The aunt pouted her lips in disgust: “That’s true. Every morning when I look towards the hills, this ugly thing reminds me that we are getting old and the only things in store for us are pills and poultices.” 

Uncle Honoriu laughed: “Yes, but you see I am glad that young doctors do not leave our town anymore. They work in the hospital and do a good job. Useless to grumble about it, I have always told you. I am happy to have a good hospital close by, precisely because we are getting old.” 

“Cut it,” frowned the aunt, “don’t stay there and talk about old age, go and make us a coffee!”

Honoriu left swaying his plump body.

Violet started unstitching a dress: “Life is worthwhile only if you live it fully. Can you see this dress? I am modifying it for a woman who worked for thirty years in the post office, she brought up three sons and is now bringing up her grandchildren. A life of hard labor and savings. She never had any entertainment, that’s why she’s aging badly. I feel sick looking at her, she’s sour like a wine gone bad.” 

Carmen had the chills at the idea that her years could pass like that, only in hard work; she was looking forward to being eighteen, finishing school, finding a light job, living on her own and doing whatever crossed her mind. Her future had to be a juicy fruit and her eyes betrayed her impatience to take a bite of it. Ina thought of her mother, when, in the evening weary from work, she grumbled, “I never have fun like my sisters-in-law.” Ina decided she would know how to live well, like her aunts, whom she secretly admired in spite of her mother’s criticisms. 

Aunt Violet lit up another cigarette. Her dark lips puckered voluptuously around the silver holder. She blew the smoke away and went on: “I was fortunate, I was beautiful. In the morning I worked as a seamstress in the atelier and posed for a fashion journal. In the evening I served in the restaurant of the rich. I encountered important people.” 

The previous evening the cousins had perused magazines in which their aunt appeared as a model. She was so beautiful! Ina found it heartbreaking that there was no miracle to preserve beauty. Carmen instead was wondering how, in spite of that fabulous past, her mother often mentioned, Aunt Violet had finished in this small town, working as a seamstress for her neighbors. 

“I tell you I was a beauty. My body was so fresh and the skin so fine, that a scratch was enough to let blood spurt. So full of life was I.”

The girls were hanging on her every word. 

“Many men lost their minds for me! There was the owner of a factory who was ready to divorce for me, then an officer, poor man, he almost went insane! In order to conquer me he tried to make money gambling and he ruined himself. He then went to a foreign country, and I heard he died in an epidemic… Then the lawyer from this town, he died two years ago. When she sees me, his wife still changes direction as if I were a jinx. Do you know why? He fell in love with me, as soon as I came here, just married. He was walking with his future wife once, he turned his head to look at me, and he hit his face against a streetlamp. He bore a mark on his cheek from that all his life.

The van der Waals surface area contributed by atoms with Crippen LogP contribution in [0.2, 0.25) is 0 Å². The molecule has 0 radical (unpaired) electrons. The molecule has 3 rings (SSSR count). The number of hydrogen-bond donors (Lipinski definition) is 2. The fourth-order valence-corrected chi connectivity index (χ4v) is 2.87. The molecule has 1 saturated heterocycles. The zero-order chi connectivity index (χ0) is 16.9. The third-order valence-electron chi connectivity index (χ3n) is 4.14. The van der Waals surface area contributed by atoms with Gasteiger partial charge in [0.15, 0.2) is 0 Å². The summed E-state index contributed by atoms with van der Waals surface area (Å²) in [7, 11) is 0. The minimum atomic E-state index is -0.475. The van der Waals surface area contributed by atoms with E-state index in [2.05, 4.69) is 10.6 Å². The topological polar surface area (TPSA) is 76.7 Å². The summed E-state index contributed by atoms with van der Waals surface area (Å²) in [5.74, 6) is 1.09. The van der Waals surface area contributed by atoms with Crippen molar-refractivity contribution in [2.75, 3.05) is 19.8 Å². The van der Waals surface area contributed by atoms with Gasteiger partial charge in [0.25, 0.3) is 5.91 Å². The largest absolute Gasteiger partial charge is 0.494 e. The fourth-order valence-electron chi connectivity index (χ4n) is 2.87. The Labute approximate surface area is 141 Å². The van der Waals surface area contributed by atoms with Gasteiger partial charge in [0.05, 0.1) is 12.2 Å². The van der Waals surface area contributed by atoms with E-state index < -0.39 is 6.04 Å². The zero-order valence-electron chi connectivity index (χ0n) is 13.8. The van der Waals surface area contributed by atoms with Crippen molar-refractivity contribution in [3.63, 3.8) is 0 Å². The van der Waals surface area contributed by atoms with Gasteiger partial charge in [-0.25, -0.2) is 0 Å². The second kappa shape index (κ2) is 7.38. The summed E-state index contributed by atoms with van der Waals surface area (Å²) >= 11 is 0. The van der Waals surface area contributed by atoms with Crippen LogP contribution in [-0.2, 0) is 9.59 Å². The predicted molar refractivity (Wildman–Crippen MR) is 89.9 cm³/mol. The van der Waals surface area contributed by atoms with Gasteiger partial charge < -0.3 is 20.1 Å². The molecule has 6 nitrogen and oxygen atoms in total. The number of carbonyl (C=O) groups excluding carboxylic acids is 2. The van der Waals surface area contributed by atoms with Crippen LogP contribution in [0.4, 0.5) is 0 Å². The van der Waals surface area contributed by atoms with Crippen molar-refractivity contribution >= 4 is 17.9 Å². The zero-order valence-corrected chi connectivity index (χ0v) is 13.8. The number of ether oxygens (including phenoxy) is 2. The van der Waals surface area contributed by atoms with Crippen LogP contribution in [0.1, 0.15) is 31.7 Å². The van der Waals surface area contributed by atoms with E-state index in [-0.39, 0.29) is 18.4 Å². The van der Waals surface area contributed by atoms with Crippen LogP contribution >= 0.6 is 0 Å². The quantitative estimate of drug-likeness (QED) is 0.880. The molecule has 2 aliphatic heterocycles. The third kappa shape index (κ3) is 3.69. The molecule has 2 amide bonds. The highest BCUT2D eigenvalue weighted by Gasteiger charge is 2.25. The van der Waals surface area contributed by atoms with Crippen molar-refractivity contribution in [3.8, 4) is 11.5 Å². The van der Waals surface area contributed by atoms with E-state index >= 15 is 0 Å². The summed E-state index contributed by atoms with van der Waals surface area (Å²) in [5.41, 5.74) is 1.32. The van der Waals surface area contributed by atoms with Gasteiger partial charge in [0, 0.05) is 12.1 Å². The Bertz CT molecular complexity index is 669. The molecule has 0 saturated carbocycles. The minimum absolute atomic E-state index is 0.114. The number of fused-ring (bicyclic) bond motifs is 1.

The girls were listening with wide open eyes, as if they were trying to see better in their imagination the things recounted by the aunt.

“All my life I have done whatever I wanted to. I have no regret. Well, we women have a lot of power. Even the most intelligent men get lost in front of a pair of beautiful legs.”

She puffed at her cigarette with closed eyes and went on: “It’s an impulse they can’t control. It comes from their blood, not from the brain. You have to learn to use your power over them. Once you have struck them, they are ready to ruin themselves for a kiss,” Aunt Violet added breaking into a shrill mocking laughter.

Ina was upset. Her mother too had started to talk to her about men, but her views were different: for her men took advantage of your virginity and, if they married you, they took advantage of your entire life. Both her mother and Aunt Violet saw men as adverse creatures. In her still uncertain fantasies, Ina was making place more often to Him, the young man to whom she would abandon herself without hate or remorse, without any battle or the fear of error.

Carmen had an air of strange arrogance, as if she were surrounded by men apologizing humbly for having unnerved her. Yet inwardly Ina’s cousin was anxious: she had started feeling men’s strong magnetism, she watched them with curiosity, but she did not understand the mystery behind choices. Why did her mother marry her father, a man she was not happy with and she divorced in the end?

She asked the aunt: “How did you come to marry Uncle Honoriu?”

“The story is long. The war broke out, the Russians occupied us. No more rich people to marry. The military were different. Then a communist fell in love with me. Today he is an important figure. But I did not like him: he was unpolished.”

Carmen knew that story. Any time that character was on TV, her mother would say, “My sister is really dumb! She could have been a grand lady today.” Carmen was wondering why the aunt had rejected that fabulous chance. Above all, why she had no regret?